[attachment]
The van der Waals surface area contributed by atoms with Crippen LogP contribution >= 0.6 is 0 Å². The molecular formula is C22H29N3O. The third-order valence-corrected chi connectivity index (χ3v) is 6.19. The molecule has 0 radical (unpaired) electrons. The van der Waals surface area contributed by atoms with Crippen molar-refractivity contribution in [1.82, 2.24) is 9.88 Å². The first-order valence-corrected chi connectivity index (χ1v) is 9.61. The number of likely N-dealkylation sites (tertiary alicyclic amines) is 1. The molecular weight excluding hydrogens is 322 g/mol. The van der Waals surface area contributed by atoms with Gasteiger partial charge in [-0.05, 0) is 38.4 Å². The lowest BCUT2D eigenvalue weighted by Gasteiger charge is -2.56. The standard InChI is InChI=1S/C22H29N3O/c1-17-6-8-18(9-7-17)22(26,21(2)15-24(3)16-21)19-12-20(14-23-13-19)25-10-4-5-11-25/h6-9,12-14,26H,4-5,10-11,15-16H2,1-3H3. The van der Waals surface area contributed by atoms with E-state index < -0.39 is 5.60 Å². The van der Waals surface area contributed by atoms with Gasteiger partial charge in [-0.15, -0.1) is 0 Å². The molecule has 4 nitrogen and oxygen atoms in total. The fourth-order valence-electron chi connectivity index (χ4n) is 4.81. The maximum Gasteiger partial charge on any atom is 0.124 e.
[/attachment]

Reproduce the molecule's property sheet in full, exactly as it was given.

The van der Waals surface area contributed by atoms with Crippen LogP contribution >= 0.6 is 0 Å². The molecular formula is C22H29N3O. The third-order valence-corrected chi connectivity index (χ3v) is 6.19. The molecule has 0 radical (unpaired) electrons. The van der Waals surface area contributed by atoms with Crippen molar-refractivity contribution in [1.82, 2.24) is 9.88 Å². The first-order valence-corrected chi connectivity index (χ1v) is 9.61. The number of likely N-dealkylation sites (tertiary alicyclic amines) is 1. The molecular weight excluding hydrogens is 322 g/mol. The van der Waals surface area contributed by atoms with Gasteiger partial charge in [-0.05, 0) is 38.4 Å². The lowest BCUT2D eigenvalue weighted by Gasteiger charge is -2.56. The standard InChI is InChI=1S/C22H29N3O/c1-17-6-8-18(9-7-17)22(26,21(2)15-24(3)16-21)19-12-20(14-23-13-19)25-10-4-5-11-25/h6-9,12-14,26H,4-5,10-11,15-16H2,1-3H3. The van der Waals surface area contributed by atoms with E-state index < -0.39 is 5.60 Å². The van der Waals surface area contributed by atoms with Gasteiger partial charge in [-0.15, -0.1) is 0 Å². The molecule has 4 nitrogen and oxygen atoms in total. The fourth-order valence-electron chi connectivity index (χ4n) is 4.81. The maximum Gasteiger partial charge on any atom is 0.124 e.